The meal was excellent and we had a serious bottle of wine. But not as good as it would have been at my house. Very little is. You may think that people who write about food live anachronistically on beans on toast with at fried egg. I'd like that, but Lily wouldn't hear of it. She does exquisite duck a l'orange, apple sauce, crisp roast potatoes. Her strawberry souffle is to die for. Her banana cake, remarkable. She is the only person l know who can cook pork to perfection. Thick crackling on top, soft as anything below. Her orange pancakes cause a big stir when served. My favourite marchioness nearly passed out with delight at Sunday lunch recently when she tasted them.

Lily has been with me for a number of years. She did leave once after I found her running round the house screaming four-letter words at her friend the maid and threatening to kill her. As she was brandishing a knife at the time, I, for one, took it seriously. "Lily dear," I said, "we simply cannot have blood on the carpet. Please do it in the street on your day off." Things got a bit fractious and Lily left. But, like all human beings, she realised that life without me was not worth living and, a few years later, she returned. Luckily, she had been with a rich Italian, so now she had learned to do wonderful spaghetti, a magnificent pizza and a whole lot more. Pity Jeremy missed it all. She's Filipino, Lily, so her oriental range of food is exceptional, too. Still, Jeremy's a very decent chap, so I'll ask him again. I'll send Fraser to escort him next time. That'll serve him right.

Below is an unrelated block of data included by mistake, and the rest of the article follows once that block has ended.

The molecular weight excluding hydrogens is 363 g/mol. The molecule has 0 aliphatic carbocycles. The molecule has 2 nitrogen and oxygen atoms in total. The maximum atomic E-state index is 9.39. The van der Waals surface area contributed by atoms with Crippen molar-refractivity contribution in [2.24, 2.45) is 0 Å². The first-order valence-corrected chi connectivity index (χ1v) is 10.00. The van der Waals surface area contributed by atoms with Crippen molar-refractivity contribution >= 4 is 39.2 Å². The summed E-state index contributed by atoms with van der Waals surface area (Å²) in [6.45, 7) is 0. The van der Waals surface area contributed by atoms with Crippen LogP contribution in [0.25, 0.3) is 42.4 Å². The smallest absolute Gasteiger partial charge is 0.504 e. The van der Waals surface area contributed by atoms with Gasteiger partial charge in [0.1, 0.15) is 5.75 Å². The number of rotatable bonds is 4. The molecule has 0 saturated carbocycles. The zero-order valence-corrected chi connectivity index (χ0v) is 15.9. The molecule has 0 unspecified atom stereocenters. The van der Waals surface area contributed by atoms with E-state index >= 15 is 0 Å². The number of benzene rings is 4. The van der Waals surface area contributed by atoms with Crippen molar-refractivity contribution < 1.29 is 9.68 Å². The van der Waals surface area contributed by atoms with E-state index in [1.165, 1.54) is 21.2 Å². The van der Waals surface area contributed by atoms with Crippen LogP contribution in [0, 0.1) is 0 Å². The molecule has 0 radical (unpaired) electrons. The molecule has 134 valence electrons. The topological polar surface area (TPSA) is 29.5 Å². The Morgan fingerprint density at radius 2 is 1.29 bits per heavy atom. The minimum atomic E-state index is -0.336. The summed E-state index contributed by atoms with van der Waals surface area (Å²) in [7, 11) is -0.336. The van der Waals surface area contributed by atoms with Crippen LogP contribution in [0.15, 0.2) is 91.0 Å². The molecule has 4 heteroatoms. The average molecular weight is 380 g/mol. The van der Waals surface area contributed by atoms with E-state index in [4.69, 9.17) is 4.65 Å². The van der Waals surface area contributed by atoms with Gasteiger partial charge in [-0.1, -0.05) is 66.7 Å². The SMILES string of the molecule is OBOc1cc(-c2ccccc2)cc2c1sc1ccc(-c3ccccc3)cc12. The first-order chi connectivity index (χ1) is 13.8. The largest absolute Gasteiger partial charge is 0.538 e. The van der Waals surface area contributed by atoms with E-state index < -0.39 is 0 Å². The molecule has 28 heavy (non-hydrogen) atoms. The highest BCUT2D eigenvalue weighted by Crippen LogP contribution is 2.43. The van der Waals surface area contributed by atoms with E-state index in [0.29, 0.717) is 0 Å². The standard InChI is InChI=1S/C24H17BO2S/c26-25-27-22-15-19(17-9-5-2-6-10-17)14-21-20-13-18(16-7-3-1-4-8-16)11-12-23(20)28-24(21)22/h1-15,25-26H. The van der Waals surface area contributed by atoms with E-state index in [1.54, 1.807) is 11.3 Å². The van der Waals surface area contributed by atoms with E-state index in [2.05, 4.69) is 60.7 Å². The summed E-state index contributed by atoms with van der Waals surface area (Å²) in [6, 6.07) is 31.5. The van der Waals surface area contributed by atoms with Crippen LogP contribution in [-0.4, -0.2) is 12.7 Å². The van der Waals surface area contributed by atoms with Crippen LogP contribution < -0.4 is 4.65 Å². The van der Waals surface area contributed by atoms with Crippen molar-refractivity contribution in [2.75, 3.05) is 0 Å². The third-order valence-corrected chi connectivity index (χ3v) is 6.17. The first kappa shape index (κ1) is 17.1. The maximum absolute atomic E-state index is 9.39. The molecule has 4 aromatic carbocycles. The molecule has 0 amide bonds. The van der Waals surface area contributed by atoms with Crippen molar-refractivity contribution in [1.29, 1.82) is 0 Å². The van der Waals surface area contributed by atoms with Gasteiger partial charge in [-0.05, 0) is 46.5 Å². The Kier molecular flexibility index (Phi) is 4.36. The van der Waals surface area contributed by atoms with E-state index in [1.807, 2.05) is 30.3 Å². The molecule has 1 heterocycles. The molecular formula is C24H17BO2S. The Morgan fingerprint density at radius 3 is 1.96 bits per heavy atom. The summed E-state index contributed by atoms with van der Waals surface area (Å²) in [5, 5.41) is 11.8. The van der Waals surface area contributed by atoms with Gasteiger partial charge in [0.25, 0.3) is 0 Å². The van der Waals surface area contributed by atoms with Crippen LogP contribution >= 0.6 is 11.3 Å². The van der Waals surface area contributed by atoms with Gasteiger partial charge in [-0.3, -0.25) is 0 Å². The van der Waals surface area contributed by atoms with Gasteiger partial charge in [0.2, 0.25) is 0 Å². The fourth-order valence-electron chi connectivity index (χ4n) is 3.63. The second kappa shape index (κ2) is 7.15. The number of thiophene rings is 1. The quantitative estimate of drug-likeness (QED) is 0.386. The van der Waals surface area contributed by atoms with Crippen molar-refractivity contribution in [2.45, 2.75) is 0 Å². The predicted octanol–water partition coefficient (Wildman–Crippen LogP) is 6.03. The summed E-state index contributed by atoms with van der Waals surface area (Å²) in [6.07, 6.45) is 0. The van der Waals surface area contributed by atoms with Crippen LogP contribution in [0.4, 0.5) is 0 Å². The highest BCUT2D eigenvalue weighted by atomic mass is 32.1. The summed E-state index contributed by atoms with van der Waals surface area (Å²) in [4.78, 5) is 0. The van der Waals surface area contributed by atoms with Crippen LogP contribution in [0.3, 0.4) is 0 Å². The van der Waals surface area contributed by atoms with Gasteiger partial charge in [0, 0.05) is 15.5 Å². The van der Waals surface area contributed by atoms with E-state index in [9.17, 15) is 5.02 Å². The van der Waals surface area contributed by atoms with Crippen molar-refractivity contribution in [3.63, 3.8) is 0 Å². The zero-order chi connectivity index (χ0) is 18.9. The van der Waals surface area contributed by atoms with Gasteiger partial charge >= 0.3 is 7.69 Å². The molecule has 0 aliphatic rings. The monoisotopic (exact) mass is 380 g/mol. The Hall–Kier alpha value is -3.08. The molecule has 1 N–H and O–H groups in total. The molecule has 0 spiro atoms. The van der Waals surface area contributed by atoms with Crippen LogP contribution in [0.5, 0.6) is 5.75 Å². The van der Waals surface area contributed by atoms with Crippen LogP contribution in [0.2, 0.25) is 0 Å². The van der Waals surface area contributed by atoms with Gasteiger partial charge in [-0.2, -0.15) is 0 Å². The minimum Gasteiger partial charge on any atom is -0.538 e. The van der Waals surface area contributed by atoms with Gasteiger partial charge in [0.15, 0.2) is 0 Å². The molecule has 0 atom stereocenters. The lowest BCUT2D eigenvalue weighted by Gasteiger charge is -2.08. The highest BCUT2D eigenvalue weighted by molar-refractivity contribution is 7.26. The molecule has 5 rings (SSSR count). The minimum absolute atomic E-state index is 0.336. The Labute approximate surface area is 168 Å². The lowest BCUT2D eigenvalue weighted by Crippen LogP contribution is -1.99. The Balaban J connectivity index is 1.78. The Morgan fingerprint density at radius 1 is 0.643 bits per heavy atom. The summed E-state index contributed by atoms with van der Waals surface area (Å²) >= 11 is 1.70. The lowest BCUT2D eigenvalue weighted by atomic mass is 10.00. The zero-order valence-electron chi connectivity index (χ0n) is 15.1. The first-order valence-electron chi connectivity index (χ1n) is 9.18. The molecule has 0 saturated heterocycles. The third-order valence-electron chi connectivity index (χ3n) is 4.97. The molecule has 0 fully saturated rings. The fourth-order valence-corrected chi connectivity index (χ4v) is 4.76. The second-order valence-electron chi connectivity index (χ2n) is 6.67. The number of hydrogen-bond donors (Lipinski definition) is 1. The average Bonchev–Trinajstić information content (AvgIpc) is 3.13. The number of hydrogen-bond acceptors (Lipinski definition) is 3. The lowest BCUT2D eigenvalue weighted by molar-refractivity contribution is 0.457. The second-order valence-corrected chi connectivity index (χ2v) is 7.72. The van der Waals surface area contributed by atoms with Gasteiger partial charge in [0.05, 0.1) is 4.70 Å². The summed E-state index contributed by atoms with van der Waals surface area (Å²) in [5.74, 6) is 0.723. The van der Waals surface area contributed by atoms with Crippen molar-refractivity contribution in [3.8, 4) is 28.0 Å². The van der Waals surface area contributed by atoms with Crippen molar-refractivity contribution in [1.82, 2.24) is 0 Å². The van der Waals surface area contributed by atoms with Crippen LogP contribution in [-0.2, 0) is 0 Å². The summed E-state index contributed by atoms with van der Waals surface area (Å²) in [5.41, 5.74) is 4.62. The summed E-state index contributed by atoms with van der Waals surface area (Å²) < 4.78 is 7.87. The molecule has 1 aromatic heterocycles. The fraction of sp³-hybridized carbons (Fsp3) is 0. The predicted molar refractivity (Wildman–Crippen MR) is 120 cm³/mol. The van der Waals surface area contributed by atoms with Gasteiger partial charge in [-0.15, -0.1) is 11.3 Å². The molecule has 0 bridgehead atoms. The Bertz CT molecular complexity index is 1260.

Letters

Having suffered in silence every week at the sight of Michael Winner's countenance, my spirits rose when he was photographed in front of an emergency-exit sign on April 14. Was nobody tempted to open it when the aircraft reached 30,000ft?
W F Leat, Cambridge, Cambs

The next time Mr Winner decides to take out the Ferrari, it may be an idea to visit the White Hart at Nayland, near Colchester, Essex. The chef is Mark Prescott, who produces an excellent short menu. The mushroom risotto is absolutely first class.
Robert Hughes, Thorpe-le-Soken, Essex

I read with interest the letter from Chris Steed (May 5). For many years I have been a regular diner in both the Garden Room and main restaurant at the Cavendish Hotel, Baslow. I have never had to complain about the food or the service. To say that the hotel has a strong tourist trade and therefore need not bother is absolute rubbish. Every hotel welcomes tourists, and here tourists and regulars are treated alike. Why Mrs Stead and her husband need to go to Derbyshire when they have the very fine Michelin-starred Old Beems at Waterhouses in their own county makes me wonder.
J R Gregory, Arkwright, Derbyshire

Recently my husband and I took two guests to the famous Mr Chow in Knightsbridge and, in our opinion, it was the worst meal ever inflicted upon us. It took so long to acquire menus that eventually I had to ask, "Can we have the menus or shall we guess?" The chicken satay looked like roast fanbelt and the sauce appeared to be a stranger to peanuts. When invited to choose a dessert, our guest, Melissa, couldn't restrain herself from replying: "No thanks, we couldn't risk it."
Amanda Mann, London